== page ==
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4 Signs Your Experiential Marketing Lacks Purpose

4 Signs Your Experiential Marketing Lacks Purpose

From interactive philanthropic experiences to augmented reality, experiential marketing is on the rise, with more brands looking to create memorable experiences for consumers in order to drive sales.

According to a 2018 Mosaic and Event Marketer EventTrack study, 84% of brands use events and experiences to promote their products and services to consumers. But simply following a trend, doesn’t guarantee success if your brand doesn’t have purpose. 

So what does it mean to be a purpose-driven brand? It means defining who you are—your mission and values—and then creating business and operational models that deliver on those goals. It’s about making a lasting and positive change in the world. And when that message resonates with consumers, there’s a lasting impact.
According to new Accenture research, two-thirds of consumers prefer to purchase from companies that stand for a purpose and reflect their own values and beliefs.

Create Purpose-Driven Campaigns

One of the quickest ways to learn what consumers think about your brand and the message it’s sending is to meet them where they’re already voicing their opinion: on social media. Strengthen your brand-consumer relationship by practicing social listening and responding to comments—both positive and negative—in a timely manner. This allows you to tap into consumer sentiment, get feedback on products and marketing campaigns, and even recruit brand ambassadors.

After learning what consumers want, you can use that knowledge to create an experiential marketing campaign that aligns with your brand’s purpose and determines where changes need to be made in your current marketing efforts.

Here are four signs your experiential marketing efforts are lacking purpose:

1. They don’t align with your brand values or could be perceived as offensive

For an experiential marketing campaign to be successful, it has to authentically tell your brand story in a way that’s relevant to consumers. Consumers are savvy and can detect inauthenticity and bravado a mile away.

Brands also need to ensure they are not sending the wrong message. One marketing push that caused offense was an Amazon promotion for its show “The Man in the High Castle.” The show looks at what life might have been like had Germany won World War II. The promotion included a New York subway car decked out with Nazi eagles, an image that looked similar to the Japanese rising sun, and more. Riders complained, and the ads were pulled.
Reach out to your public relations or communications team to share ideas and come up with a strategy to handle negative attention from the media should things go awry.

2. They’re not attracting the right consumer

Every campaign should start with an intimate understanding of consumers—who they are, what motivates and excites them, and why they buy. This helps brands identify their best source of business and target other consumers who think and act similarly. When brands create experiences that don’t resonate with consumers, they’re not utilizing their marketing dollars effectively.
However, this doesn’t mean you should be afraid to think outside the box. Ford Europe took a unique approach when it made the unprecedented decision to launch a vehicle at a gaming event. While Ford Europe’s executive director of communications and public affairs admitted that gaming tends to attract younger consumers who aren’t in the market to buy a car, he said that he views it as a way to make a lasting impression on future customers.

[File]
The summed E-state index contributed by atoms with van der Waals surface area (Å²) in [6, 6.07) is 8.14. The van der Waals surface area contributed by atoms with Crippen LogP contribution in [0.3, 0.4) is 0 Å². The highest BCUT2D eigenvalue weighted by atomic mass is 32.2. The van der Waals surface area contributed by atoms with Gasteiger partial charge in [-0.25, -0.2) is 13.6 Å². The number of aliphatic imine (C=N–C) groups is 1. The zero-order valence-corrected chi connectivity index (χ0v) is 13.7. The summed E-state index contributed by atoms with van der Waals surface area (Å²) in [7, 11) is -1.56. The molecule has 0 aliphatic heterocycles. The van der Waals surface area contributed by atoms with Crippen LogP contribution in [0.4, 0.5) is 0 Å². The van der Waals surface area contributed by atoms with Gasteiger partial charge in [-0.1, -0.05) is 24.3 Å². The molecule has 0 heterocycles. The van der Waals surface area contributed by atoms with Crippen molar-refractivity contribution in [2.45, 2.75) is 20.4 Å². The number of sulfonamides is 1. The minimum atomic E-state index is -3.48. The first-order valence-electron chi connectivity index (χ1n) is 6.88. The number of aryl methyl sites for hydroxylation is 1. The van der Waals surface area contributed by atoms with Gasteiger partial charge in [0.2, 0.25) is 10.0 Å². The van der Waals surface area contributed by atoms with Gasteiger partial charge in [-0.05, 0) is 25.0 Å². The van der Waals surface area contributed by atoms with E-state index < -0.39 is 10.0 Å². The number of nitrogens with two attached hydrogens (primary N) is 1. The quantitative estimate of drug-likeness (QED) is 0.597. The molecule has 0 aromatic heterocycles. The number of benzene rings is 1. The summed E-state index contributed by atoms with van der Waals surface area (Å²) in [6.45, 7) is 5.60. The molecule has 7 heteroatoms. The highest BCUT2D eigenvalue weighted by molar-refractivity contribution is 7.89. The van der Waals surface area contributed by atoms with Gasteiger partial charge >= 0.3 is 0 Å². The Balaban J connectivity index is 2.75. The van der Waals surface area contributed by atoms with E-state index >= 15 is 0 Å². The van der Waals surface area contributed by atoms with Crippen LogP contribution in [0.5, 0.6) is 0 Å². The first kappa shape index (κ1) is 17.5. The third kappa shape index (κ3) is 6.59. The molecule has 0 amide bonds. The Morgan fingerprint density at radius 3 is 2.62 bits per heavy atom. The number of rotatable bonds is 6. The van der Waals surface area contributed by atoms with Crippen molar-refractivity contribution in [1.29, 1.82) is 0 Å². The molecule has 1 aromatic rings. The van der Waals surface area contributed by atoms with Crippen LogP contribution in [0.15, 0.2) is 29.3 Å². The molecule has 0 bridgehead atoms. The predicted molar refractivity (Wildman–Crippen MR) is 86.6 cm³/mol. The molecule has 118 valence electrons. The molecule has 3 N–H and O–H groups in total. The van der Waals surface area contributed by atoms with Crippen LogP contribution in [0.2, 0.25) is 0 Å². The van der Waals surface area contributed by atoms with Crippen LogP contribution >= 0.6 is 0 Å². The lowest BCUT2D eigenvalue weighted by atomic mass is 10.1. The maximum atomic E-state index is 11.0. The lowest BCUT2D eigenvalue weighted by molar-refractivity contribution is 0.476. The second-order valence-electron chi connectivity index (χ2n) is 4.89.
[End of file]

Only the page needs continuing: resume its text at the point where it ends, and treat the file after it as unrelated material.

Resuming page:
3. They’re boring

Consumer trends continue to accelerate at breakneck speed. If people have “been there, done that,” your event or experience isn’t going to gain the buzz you’re looking for. Brands need to constantly think of new ways to bring their brand story to life in innovative, groundbreaking ways.
One successful campaign that piqued the interest of passers-by was from Lean Cuisine. Women at New York’s Grand Central Station were encouraged to weigh in on custom-built scales. But the “scales” were actually boards that weighed women’s accomplishments rather than their pounds. They included things like “finishing med school” or “caring for others.” The overall campaign encouraging healthy lifestyles instead of only focusing on weight garnered more than 200 million social media impressions.

4. You haven’t gained consumer insights

Experiential marketing offers a chance for brands to gain deep insights into their consumers and provide real-time data tracking on sales, awareness, sentiment, and customer relationships. This data informs marketers’ future experiential retail ideas and campaigns by allowing them to pinpoint what drives sales and eliminate less successful elements from their marketing strategies.
In an EventTrack study, consumers were asked to describe an experience or event they attended that had a lasting impression on them. Based on those responses, here are a few tips for brands that are looking to create an insightful and meaningful experiential marketing campaign: Make the experience welcoming, immerse consumers in interactive games or competitions, provide samples, create a sense of discovery, offer an emotional tie, and make sure it’s entertaining.
When it comes down to it, advertisements and social media strategy simply aren’t enough in today’s evolving world of marketing. Take your brand to the next level by creating an experience that resonates with consumers and reflects their values. That is what creates brand loyalty for a lifetime.

The post 4 Signs Your Experiential Marketing Lacks Purpose appeared first on Marketo Marketing Blog – Best Practices and Thought Leadership.

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